Trip distribution is a process by which the trips generated in one traffic analysis zone (TAZ), or by one land use, are allocated to other TAZs, or other land uses, in the study area. Trip assignment is the process of numerically assigning the distributed trips to specific transportation facilities. The term “trip distribution” is sometimes used to define both procedures of trip distribution and assignment.
Trip distribution and assignment may be based on the Lake~Sumter MPO’s currently adopted travel demand model (presently CFRPM), market analysis, existing traffic flows, applied census data, or professional judgment (manually distributed). In general, this section shall present the forecasted trip assignment based on the development’s trip generation and distribution estimates. This typically takes the form of figures providing the percentage of total proposed project trips on the individual roadways in the transportation study network. The procedures and logic for estimating the trip distributions must be well documented. The trip distribution and assignment patterns shall be presented for each phase of the development or as requested by the local government. Unless otherwise agreed at Methodology, proposed projects which are projected to generate one-hundred and one (101) or more net new peak-hour project trips (Tier 3 TIS) should utilize the Lake~Sumter MPO’s currently adopted travel demand model (presently CFRPM) to derive trip assignment percentages.
This section shall include discussion and figures presenting future year ADT on study roadway segments and future year peak-hour TMCs at the study intersections. Typically, this information can be depicted in a figure or listed in a table. This estimate of future year traffic volumes on the study area transportation network would result from the summation of the proposed project volumes, determined after the processes of trip generation (including adjustment for internal capture and pass-by trips), trip distribution and assignment, committed/reserved trips from the Lake County TCMS, and existing traffic volumes.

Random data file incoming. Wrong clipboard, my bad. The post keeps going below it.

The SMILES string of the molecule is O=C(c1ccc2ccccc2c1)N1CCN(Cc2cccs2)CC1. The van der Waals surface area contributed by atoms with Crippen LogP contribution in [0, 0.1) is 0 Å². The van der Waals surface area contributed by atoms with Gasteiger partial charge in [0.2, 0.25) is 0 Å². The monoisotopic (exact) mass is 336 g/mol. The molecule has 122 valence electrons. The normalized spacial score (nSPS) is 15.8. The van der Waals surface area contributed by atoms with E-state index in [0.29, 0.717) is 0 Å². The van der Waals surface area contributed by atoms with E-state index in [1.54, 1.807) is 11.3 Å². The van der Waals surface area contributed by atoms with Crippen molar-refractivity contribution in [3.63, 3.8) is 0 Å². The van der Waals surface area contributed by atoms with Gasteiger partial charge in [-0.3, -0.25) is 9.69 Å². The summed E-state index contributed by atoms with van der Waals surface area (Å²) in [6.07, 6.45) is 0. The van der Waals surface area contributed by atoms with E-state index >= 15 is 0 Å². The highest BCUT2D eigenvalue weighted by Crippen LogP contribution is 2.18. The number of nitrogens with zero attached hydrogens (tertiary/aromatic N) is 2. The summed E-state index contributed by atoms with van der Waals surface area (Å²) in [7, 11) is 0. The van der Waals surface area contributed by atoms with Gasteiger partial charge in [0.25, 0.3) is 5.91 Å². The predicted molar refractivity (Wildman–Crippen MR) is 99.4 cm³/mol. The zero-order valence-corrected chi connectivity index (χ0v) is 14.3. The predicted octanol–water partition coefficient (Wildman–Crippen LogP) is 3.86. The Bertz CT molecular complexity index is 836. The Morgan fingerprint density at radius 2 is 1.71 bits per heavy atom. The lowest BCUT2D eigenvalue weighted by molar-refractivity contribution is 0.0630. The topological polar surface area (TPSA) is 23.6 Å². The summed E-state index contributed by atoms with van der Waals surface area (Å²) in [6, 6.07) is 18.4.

LOS analyses shall be conducted and utilize the future and projected traffic volumes, as obtained following the guidance provided in Section 7.5. The analysis shall be based on currently accepted traffic engineering principles. Methods that incorporate and apply appropriate techniques from the latest edition of the Highway Capacity Manual are acceptable. These methods may include the use of HCS, Synchro 6 and higher, LOSPLAN and FDOT Generalized Service tables.
The LOS standards used for concurrency determination shall be consistent with the Transportation Element of the local government’s Comprehensive Plan. The LOS standards for an intersection shall be the most conservative adopted roadway LOS standard of the intersecting roadways. For the majority of facilities, the Lake County TCMS will be kept up to date with the adopted LOS standards, area types, facility types, maximum service volumes, etc., as they apply to the transportation network.